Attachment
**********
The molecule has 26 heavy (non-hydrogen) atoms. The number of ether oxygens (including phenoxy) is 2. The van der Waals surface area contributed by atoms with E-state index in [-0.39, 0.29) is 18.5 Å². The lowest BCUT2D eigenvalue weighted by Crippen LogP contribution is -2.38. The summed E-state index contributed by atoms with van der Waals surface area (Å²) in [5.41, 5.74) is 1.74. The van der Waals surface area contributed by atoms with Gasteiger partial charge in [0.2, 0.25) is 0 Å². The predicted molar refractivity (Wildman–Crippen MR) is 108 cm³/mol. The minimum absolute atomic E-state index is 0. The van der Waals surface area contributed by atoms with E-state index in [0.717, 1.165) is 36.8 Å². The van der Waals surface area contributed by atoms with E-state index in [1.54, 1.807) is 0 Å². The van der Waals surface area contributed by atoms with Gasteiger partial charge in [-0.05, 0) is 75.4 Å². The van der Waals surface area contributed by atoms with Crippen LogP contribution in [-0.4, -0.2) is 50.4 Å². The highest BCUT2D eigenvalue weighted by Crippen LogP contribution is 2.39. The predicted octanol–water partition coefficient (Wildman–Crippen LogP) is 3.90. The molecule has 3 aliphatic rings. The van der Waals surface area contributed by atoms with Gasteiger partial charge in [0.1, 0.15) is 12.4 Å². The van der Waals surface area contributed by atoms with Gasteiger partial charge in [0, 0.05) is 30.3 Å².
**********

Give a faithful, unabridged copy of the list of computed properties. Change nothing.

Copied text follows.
The molecule has 26 heavy (non-hydrogen) atoms. The number of ether oxygens (including phenoxy) is 2. The van der Waals surface area contributed by atoms with E-state index in [-0.39, 0.29) is 18.5 Å². The lowest BCUT2D eigenvalue weighted by Crippen LogP contribution is -2.38. The summed E-state index contributed by atoms with van der Waals surface area (Å²) in [5.41, 5.74) is 1.74. The van der Waals surface area contributed by atoms with Gasteiger partial charge in [0.2, 0.25) is 0 Å². The predicted molar refractivity (Wildman–Crippen MR) is 108 cm³/mol. The minimum absolute atomic E-state index is 0. The van der Waals surface area contributed by atoms with E-state index in [0.717, 1.165) is 36.8 Å². The van der Waals surface area contributed by atoms with E-state index in [1.54, 1.807) is 0 Å². The van der Waals surface area contributed by atoms with Gasteiger partial charge in [-0.05, 0) is 75.4 Å². The van der Waals surface area contributed by atoms with Crippen LogP contribution in [-0.4, -0.2) is 50.4 Å². The highest BCUT2D eigenvalue weighted by Crippen LogP contribution is 2.39. The predicted octanol–water partition coefficient (Wildman–Crippen LogP) is 3.90. The molecule has 3 aliphatic rings. The van der Waals surface area contributed by atoms with Gasteiger partial charge in [0.1, 0.15) is 12.4 Å². The van der Waals surface area contributed by atoms with Gasteiger partial charge in [0, 0.05) is 30.3 Å².